037-040 White Briony, Great White Bindweed, Clivers, Wheat.
1. The Stalks of this Briony climb up to a great Height in the Hedges; the Leaves much resemble those of a Vine; the Flowers are a whitish green Colour.
2. It grows in Lanes and Hedges, and flowers in May and Iune.
3. The Root is a strong Purger of serous watery Humours, which it does both upwards and downwards, & is esteemed good for ye Dropsy, Gout, Epilepsy, Palsy & hysteric Disorders. Doctor Sydenham commends it very much in cases of Madness. The Faecula is much of the same Nature, but something Weaker. The officinal Preparations are the Aqua Brioniae comp. or the Hysteric Water, and the Faecula Brioniae.
4. Greek, Άμπελος λευκή. Latin, Bryonia alba, or Vitis alba. Spanish, Neuxa, or Anorca. Italian, Brionia, or Zucca salvatica. French, Colubrine or Couluree. German, Strictwurk or Zeufelsturbss. Dutch, Wilde Wyngaarde.
1. It runs up to a great height when it has any thing to twist about; the Leaves are a willow Green, and the Flowers white.
2. This Plant grows in most Hedges, and flowers all the latter end of the Summer.
3. The Root of the Great White Bindweed is somewhat cathartic. Prevotius in his Medicina Pauperum reckons it a gentle Evacuator of the Bile. Camerarius doubts whether this be the Smilax laevis of the Ancients.
4. Greek, Σμίλαζ λέια. Latin, Convolvulus major albus, or Smilax laevis. Spanish, Correquela major. Italian, Vilucchio maggiore. French, Liset or Campanetre. German, Binden. Dutch, Groote Winde.
Also see #060, Wood Roof.
1. This is a creeping Plant that grows annually from the Seed; the Stalks, Leaves and Seed are rough, and the Flowers are white.
2. It grows in most Hedges, and flowers for several Months in the Summer.
3. The whole Plant is used, & is esteemed moderately cooling & drying, good to sweeten ye Blood; It is also accounted vulnerary, & of Service in ye Kings-Evil, for which some give the Juice as a great Secret. It is likewise diuretic, and helps the Stone and Gravel. This is one of those Herbs which are commonly put into Spring Porridge as good for the Scurvy.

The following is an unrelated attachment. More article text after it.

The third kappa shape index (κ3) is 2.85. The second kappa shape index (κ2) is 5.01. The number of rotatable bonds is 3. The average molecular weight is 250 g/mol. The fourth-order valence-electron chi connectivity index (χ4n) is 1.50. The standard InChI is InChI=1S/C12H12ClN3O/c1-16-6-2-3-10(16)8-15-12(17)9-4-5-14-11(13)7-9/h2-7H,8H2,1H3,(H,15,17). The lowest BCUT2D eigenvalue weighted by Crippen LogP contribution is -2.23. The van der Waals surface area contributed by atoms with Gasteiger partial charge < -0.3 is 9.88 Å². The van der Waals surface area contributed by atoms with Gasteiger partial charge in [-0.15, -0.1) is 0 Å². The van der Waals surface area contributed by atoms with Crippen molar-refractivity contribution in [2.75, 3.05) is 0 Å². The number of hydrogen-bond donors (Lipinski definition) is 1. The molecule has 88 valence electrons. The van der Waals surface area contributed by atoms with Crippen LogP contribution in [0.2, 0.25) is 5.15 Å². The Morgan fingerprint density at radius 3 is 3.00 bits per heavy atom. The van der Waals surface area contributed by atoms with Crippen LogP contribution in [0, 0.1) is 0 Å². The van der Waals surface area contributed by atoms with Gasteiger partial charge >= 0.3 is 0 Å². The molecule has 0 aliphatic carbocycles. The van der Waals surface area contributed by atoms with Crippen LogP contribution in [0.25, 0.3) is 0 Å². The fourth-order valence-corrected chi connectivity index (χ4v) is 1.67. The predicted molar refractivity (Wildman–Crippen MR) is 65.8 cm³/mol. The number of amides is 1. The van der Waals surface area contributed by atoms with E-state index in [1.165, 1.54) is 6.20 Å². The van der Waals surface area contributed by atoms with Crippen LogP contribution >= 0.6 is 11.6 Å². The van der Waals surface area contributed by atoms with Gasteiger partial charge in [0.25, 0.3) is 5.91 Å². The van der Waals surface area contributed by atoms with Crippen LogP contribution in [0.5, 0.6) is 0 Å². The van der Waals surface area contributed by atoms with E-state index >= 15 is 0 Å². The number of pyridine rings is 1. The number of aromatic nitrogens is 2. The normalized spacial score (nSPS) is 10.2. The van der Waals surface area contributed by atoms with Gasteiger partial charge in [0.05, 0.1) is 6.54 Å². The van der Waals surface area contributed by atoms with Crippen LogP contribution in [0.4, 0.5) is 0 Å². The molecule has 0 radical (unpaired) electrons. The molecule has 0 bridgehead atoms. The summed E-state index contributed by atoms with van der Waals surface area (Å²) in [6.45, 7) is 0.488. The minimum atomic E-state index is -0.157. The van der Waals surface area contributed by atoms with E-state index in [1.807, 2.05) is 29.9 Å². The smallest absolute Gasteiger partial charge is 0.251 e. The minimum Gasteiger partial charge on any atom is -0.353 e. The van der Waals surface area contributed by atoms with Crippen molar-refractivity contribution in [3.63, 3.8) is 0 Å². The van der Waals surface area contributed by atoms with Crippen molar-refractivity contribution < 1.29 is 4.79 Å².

4. Greek, Απαρίνη. Latin, Aparine. Spanish, -. Italian, Aparine, or Speronella. French, -. German, Klebcraut. Dutch, Kleef-kruyd.
1. The Wheat without Awns or Beards is that which grows most common in England; some call the Bearded Wheat Dugdale Wheat.
2. It is sown commonly in Autumn and reaped the Iuly or Augyst following.
3. This Grain is reckon'd more nourishing than any other Grain for Bread. A Poultice made of it boiled in Milk eases Pains, and ripens Tumours & Imposthumations. A piece of Bread, toasted and dip'd in Wine, is good to stop Vomiting, by applying it to the Stomach. The Bran is used in Cataplasms, and applied hot in Bags for Pains in the Sides. There was formerly kept in the Shops an Emplastrum de Crusta Panis.
4. Greek, Πυρός. Latin, Triticum or Triticum aristatum. Spanish, Trigo. Italian, Grano or Tormento. French, Fourment. German, Beissen. Dutch, Tarraw.
A Curious Herbal, Containing Five Hundred Cuts of the Most Useful Plants, Which Are Now Used in the Practice of Physick was written, drawn, engraved and coloured by Elizabeth Blackwell in 1737 (Vol. 1) and 1739 (Vol. 2).